Rescuers work to save 153 workers trapped in China mine
Rescuers worked frantically on Monday to try to find more than 150 workers trapped in a flooded coal mine being built in northern China, the latest disaster to hit the notoriously dangerous sector.
Xiangning: Rescuers worked frantically on Monday to try to find more than 150 workers trapped in a flooded coal mine being built in northern China, the latest disaster to hit the notoriously dangerous sector.
President Hu Jintao and Premier Wen Jiabao have ordered authorities to go all-out to save the workers at the vast Wangjialing mine in Shanxi province, China`s coal-producing heartland, where the accident took place on Sunday.
The flood was the latest in a series of accidents plaguing China`s coal mines, which are among the most dangerous in the world. More than 2,600 were killed in the country`s collieries last year, according to official data.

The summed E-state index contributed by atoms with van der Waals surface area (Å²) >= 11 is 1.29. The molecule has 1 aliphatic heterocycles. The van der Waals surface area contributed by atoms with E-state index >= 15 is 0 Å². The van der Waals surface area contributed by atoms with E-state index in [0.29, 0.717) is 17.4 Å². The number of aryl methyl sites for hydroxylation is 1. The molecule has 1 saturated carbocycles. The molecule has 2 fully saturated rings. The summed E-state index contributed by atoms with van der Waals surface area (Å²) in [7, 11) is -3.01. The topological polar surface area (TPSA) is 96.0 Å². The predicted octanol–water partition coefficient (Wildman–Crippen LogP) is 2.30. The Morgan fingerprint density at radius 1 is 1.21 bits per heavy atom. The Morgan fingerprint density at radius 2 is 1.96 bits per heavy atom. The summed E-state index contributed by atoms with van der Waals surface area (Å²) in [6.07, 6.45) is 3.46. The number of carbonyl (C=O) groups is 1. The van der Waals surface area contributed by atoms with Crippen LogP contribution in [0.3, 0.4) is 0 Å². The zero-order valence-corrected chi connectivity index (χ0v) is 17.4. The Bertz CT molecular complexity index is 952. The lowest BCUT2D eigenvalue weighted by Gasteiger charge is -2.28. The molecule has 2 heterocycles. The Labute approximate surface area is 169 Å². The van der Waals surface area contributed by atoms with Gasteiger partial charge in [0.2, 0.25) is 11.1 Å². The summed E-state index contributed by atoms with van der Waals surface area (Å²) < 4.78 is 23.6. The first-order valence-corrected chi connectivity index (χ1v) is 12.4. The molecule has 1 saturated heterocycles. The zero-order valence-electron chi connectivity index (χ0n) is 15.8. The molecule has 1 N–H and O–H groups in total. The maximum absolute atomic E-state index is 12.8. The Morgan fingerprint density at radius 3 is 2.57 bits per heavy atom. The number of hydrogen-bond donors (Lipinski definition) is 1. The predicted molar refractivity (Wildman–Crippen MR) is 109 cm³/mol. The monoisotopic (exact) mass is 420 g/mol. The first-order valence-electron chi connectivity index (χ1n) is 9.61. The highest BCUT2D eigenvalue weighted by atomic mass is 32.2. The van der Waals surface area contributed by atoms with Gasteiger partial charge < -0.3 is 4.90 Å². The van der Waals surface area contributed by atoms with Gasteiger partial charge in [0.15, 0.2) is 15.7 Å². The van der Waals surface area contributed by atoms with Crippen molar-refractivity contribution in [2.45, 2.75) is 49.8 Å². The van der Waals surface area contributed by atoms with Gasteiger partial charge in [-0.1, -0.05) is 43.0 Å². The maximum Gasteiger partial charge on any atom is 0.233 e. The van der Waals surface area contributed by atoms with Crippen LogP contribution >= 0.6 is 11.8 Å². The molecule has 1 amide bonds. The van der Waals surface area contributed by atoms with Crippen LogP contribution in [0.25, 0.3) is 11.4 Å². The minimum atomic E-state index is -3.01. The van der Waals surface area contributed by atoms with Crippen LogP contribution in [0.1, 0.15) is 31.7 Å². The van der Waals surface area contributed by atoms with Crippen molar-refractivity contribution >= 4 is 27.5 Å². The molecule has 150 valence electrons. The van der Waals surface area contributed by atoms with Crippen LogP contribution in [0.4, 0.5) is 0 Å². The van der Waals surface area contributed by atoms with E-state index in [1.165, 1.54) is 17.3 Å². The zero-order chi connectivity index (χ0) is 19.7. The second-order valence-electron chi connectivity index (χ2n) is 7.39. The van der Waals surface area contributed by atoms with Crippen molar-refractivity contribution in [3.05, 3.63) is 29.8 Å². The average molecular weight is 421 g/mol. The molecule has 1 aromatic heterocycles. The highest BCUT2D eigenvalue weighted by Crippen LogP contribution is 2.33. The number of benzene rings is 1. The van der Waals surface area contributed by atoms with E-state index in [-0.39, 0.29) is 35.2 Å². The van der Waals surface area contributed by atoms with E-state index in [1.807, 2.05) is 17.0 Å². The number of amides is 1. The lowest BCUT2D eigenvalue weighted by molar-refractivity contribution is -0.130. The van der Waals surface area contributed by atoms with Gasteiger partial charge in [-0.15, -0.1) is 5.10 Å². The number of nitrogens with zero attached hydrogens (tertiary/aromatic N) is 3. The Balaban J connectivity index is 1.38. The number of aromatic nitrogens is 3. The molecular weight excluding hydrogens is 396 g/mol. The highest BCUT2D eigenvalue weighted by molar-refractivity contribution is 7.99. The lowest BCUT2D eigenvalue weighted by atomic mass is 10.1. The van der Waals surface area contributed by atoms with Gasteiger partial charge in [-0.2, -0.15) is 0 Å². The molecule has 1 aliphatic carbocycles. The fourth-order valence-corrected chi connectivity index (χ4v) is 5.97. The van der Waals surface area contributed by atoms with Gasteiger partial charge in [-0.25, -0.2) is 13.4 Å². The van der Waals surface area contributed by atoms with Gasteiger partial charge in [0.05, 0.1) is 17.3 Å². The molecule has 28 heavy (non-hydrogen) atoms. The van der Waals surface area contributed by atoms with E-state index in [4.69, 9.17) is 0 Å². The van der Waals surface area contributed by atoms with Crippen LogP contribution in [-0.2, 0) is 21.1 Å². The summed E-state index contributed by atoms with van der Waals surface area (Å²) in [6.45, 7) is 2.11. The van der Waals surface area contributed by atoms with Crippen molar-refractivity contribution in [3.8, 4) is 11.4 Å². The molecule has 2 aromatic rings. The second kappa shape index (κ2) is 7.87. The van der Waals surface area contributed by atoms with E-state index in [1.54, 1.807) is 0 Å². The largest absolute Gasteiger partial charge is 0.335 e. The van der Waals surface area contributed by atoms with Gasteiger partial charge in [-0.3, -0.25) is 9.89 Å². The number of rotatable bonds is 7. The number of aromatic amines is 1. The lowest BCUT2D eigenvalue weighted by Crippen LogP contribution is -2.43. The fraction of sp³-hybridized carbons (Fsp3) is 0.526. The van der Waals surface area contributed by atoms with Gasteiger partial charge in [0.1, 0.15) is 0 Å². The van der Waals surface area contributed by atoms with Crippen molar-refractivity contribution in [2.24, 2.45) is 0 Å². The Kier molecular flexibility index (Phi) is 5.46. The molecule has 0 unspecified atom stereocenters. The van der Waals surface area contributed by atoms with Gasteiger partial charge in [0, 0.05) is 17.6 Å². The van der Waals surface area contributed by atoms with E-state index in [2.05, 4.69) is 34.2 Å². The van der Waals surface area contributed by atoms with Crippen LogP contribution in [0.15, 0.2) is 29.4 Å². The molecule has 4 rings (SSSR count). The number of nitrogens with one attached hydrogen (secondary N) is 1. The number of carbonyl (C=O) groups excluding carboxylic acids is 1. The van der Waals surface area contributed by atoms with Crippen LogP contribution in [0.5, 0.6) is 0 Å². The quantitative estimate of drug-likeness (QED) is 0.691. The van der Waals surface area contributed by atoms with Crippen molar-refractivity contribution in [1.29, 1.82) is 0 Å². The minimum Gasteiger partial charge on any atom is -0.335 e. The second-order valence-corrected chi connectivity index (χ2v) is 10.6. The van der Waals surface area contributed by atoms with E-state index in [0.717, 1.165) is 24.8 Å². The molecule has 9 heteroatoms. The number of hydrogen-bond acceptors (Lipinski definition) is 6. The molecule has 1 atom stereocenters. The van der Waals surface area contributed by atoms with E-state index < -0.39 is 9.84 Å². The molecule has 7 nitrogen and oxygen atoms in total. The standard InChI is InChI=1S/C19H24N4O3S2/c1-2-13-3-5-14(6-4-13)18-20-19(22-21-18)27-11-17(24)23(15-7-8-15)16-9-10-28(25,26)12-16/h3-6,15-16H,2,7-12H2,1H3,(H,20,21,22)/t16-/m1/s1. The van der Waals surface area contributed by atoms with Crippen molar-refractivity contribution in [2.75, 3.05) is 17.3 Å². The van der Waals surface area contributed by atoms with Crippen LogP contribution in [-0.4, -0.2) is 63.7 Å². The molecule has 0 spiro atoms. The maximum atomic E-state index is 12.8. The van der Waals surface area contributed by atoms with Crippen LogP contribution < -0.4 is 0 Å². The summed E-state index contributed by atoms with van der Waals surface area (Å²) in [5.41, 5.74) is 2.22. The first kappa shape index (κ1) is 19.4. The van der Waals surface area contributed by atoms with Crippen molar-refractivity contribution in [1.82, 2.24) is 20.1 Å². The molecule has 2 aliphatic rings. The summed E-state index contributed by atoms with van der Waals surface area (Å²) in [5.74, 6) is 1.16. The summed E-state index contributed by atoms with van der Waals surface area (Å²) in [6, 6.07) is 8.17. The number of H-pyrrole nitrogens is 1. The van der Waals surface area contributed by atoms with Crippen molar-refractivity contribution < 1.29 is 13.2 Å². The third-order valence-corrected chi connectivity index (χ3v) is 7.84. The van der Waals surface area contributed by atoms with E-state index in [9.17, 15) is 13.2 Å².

If the trapped workers are not rescued, the accident in Xiangning county will be the deadliest in China in more than four years. In November 2005, 171 workers died after an explosion in a mine in the country`s northeast.
Investigations so far have shown that 261 workers were in the Wangjialing pit as water started to gush in -- 108 were brought to safety, but 153 were still trapped underground, the nation`s work safety administration said.
"I was so scared as I couldn`t go forward anymore. Luckily there was an alleyway behind me... I just ran up from there, without thinking, and the water was chasing me," survivor Fan Leisheng told state television.
"To survive down there around 1,000 metres underground would be very lucky."
A preliminary probe showed that water that had accumulated in nearby abandoned pits leaked into the new mine where the workers were located, it added.
Dozens of police cars and ambulances were parked at the mine, which belongs to the state-owned Huajin Coking Coal company and covers an area of 180 square kilometres (70 square miles).